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Finding Hope Again (Part 2 of 2)

Air Date 10/26/2018

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Kay Warren explains how childhood trauma and/or mental illness can make people susceptible to depression and even suicidal thoughts, and encourages us to focus on what Jesus accomplished on the cross, to seek comfort in Him, and to stand strong until we see Him. (Part 2 of 2)

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Episode Transcript



Kay Warren: This problem, this pain, this agony is not going to win. And if you are going to be a resilient person and you are going to rebuild hope again, you too will have to make - even if it’s a feeble declaration - a declaration that says no matter what comes, not only will God get me through it, but I will not let it destroy me.

End of Excerpt

John Fuller: Encouragement from Kay Warren today on Focus on the Family with your host, Focus president and author, Jim Daly, and I’m John Fuller.

Jim Daly: John, Kay is talking about how to overcome depression and despair. And as we heard last time, those are emotions that she has experienced in her own life. She also spent literally 20 years trying to help her son, Matthew, overcome a host of depression-related issues. But sadly, he committed suicide just a few years ago. In this message, Kay is using Scripture to help us develop the quality of resilience which will help us get through these hard times in life. We’ve already heard her first point last time, which is that life is harder than we expect. And that is so true. Often when a crisis hits, we are disillusioned and angry because we’re caught off-guard by it. No one expects it.

John: Yeah, and if you missed that first part of the conversation, please get in touch. We can send a CD to you, or stop by the website to get the free audio download or our free mobile app so you can download and listen on the go. Our website: or call us - 800, the letter A and the word FAMILY.

Jim: As we said last time, Kay is co-founder of Saddleback Church and Mission, Viejo, California. She’s the author of three books, including Choose Joy: Because Happiness Isn’t Enough.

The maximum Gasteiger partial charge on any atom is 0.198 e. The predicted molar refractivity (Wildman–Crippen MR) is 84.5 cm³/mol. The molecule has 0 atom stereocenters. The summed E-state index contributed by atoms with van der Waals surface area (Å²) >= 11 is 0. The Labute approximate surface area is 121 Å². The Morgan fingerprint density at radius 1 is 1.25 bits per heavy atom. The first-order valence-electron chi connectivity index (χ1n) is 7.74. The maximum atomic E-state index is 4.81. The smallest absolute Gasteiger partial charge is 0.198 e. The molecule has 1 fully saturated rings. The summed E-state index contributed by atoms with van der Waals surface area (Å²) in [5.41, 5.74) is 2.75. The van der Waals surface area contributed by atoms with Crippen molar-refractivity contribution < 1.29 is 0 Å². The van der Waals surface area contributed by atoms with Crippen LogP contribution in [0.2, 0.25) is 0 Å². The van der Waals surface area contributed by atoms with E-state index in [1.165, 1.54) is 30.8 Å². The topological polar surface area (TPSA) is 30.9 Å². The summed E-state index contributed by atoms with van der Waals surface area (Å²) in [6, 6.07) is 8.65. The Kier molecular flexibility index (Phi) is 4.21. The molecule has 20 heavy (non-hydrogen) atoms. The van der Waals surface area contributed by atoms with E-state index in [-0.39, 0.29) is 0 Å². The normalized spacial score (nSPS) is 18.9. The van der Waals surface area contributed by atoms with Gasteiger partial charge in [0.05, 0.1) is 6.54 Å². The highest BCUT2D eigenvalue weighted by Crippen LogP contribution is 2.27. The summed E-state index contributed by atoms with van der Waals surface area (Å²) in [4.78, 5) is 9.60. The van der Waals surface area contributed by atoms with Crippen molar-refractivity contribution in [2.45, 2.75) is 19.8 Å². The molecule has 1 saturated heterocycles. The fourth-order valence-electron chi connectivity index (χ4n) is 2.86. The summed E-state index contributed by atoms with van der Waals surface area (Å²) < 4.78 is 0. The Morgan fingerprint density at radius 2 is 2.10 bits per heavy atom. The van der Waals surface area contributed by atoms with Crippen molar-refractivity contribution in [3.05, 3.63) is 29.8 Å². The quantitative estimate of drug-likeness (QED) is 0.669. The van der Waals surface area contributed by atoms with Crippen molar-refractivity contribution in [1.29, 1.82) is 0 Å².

John: Here now, is Kay Warren speaking at Saddleback Church last fall on Focus on the Family.


Kay:The second thing is that God gives you resources to cope with life. God is so good to us. This is such great news that God gives us resources to be able to cope with the fact that life is harder than we thought it was gonna be. He gives us a guide, a mentor, a savior; because what we need more than anything else is you and I need a savior. Jesus said in John 16:33 - this is the whole verse, I quoted it a little bit in the first point, but in - now He says the whole thing. He says, “I told you these things so that you can have peace in me. In this world, you will have trouble, but be brave. I have defeated the world.”

What’s so great about this is it means we’re not alone in the universe. And what we know, because Jesus is our savior, is that we’re not alone. He not only saves us, but He becomes our guide in life, our mentor, our friend. That is the best news I can think of.

Then the other thing that God has given to us to cope with life is He has given us a new mind and a new heart, one that aligns with His. Romans 12:2 says this: “Do not allow this world to mold you in its own image. Instead, be transformed from the inside out by renewing your mind. As a result, you will be able to discern what God’s will and whatever God finds good, pleasing and complete.” And what is so amazing about this is that the Bible says that the longer we are in a relationship with Jesus Christ, the more He can transform our minds. Some of the thought patterns that have tripped us up our whole lives can, over time, begin to alter and change the way that we act and react.